Thursday, March 30, 2006

Patrick Suskind's Perfume Book Club Discussion

I've read a lot of books most people cannot get through. So it's rare for me to come across a book that I just cannot read. Suskind's Perfume is one of them. It's not the gross-gore factor, though that's high. I've read a lot of David Lindsey, which is way gorier. In fact, Perfume's very well-written and I'd love to check out another Suskind work. It's this guy, the protagonist Jean-Baptiste Grenouille. He's this terribly ugly unfortunate kind of soul born in direst poverty to a woman who walked away from him soon after birth, hoping he'd rot in a pile of fish carcasses. Fun start, that. Sets the tone right away. So he's moved around from orphanage to orphanage--most people can't stand him because, apparently, he doesn't smell. Not "he doesn't smell like anything human," he just doesn't smell of anything. Whoopdedoo. So that's supposed to be this huge tragedy which lays the foundation for all the terrible things that follow.

Oh wait, forgot to mention, he doesn't smell, but he can smell. He has a Nose. So he becomes a parfumier of note. This is all set in not-so-gay Paree, by the way. Eventually, he starts killing virgins, hoping to distill their scent and become zee greatest parfumier of all. I didn't get that far. I was soooooo bored.

I love to get into the heads of most characters--good, bad, downright evil, whatever. But boring, nah, that's unforgivable. Can't be a boring character and expect people to spend tres valuable time trying to figure out what you're going to do next.

Heard they're making a movie on this book. Avoid like the plague.

Thursday, March 23, 2006

Growing Up

This is the second day Raina said "stroller" instead of "tua." I had grown rather fond of "tua" and saw it go with regret. At almost 2, my baby is growing into a little girl. And her language definitely reflects that.

Yesterday, we watched a Labrador retrieve tennis balls from the lake by our home. I don't know whose jaw was dropping more, who was exclaiming more excitedly, Raina or I. But my little girl is way more verbose than I, that's for sure. The sentences were stumbling out one after the other, tripping over each other. "Ooooh, mama, look at that! The doggie's in the water, the doggie's swimming, the doggie has a ball in its mouth, he has a green ball, where did the doggie go, oh where, oh where can the doggie be? (The last sentence said in a sing-song fashion.) Oh, there she is! (Pronouns obviously all over the place.) Doggie's coming here, he's coming to Raina, doggie's wet, doggie's dirty. Look at that! Doggie's swimming like the duckies! Raina likes to swim too." And so on and so forth.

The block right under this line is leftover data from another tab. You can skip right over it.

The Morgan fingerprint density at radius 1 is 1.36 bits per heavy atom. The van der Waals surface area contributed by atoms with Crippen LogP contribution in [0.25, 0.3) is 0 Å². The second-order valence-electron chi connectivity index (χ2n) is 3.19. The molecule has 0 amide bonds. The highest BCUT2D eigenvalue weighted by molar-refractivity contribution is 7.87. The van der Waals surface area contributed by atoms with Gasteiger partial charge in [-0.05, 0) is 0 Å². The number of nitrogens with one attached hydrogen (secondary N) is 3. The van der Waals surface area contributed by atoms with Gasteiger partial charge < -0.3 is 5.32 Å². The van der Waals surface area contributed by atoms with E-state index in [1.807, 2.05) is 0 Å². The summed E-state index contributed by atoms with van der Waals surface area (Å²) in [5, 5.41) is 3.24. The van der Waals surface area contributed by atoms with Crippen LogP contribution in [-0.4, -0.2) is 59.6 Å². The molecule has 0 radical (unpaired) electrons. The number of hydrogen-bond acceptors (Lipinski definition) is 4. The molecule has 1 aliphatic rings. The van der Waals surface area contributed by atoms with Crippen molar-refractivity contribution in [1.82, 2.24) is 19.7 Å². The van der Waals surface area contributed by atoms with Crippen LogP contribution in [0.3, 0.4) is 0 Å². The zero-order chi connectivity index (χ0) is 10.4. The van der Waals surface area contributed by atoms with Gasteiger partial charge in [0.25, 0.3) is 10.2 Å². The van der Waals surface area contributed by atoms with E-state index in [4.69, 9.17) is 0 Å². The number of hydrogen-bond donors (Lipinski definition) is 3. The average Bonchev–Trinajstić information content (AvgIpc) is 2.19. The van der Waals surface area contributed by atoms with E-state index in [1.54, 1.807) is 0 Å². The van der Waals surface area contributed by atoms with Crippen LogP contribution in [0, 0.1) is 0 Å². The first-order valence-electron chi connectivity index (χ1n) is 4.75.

I guess it's just a matter of time before "doggie" become "dog" and "duckies" become "ducks" and sentences don't break for song. And soon all days will be like yesterday, when "Raina's pushing a tua" became "Raina's pushing a stroller."

Wednesday, March 08, 2006

Temecula wineries trip

Took some friends to the Temecula Wine Country over the weekend. In our experience, the wines there are good, but we've been to Santa Barbara and Napa, so our palettes are a little distinguished, I think. Temecula has some pretty good whites, though.

On this trip, we just sampled three wineries: Callaway, South Coast and, on conclusion, Ponte. We always end at Ponte for lunch--it has this al fresco restaurant with pretty rose gardens that drop down to acres of green vineland. The mountains stretch up in the distance. Whenever we lunch there, the sky is always incredibly blue, the air fresh and invigorating. And the food is to die for. This time, I had an incredible bouillabaisse. For appetizers, we had bread with artichoke and spinach dip and a mushroom risotto that just melted in Raina's mouth--who ate a good deal of it. And dessert was an absolutely delectable flourless chocolate cake--all for me. (OK, I permitted my husband and friends a spoonful or two, and fed Raina all the creme anglaise.)

I don't think I've mentioned it before, so for the record, I'm a big foodie. Much more than an oenophile, as is obvious from the level of detail I gave about the wines we tasted. The thing is, I used to be into wines quite a bit. Now I'm just bored. I swivel them around my mouth and they just get a thumbs up or down--no fancy musings on fruitiness and dryness, a touch of fennel and a glimmer of aniseed, a lingering flavor of apple or an aftertaste of blackberries or what-have-you. Just yummy or not yummy. C'est tout.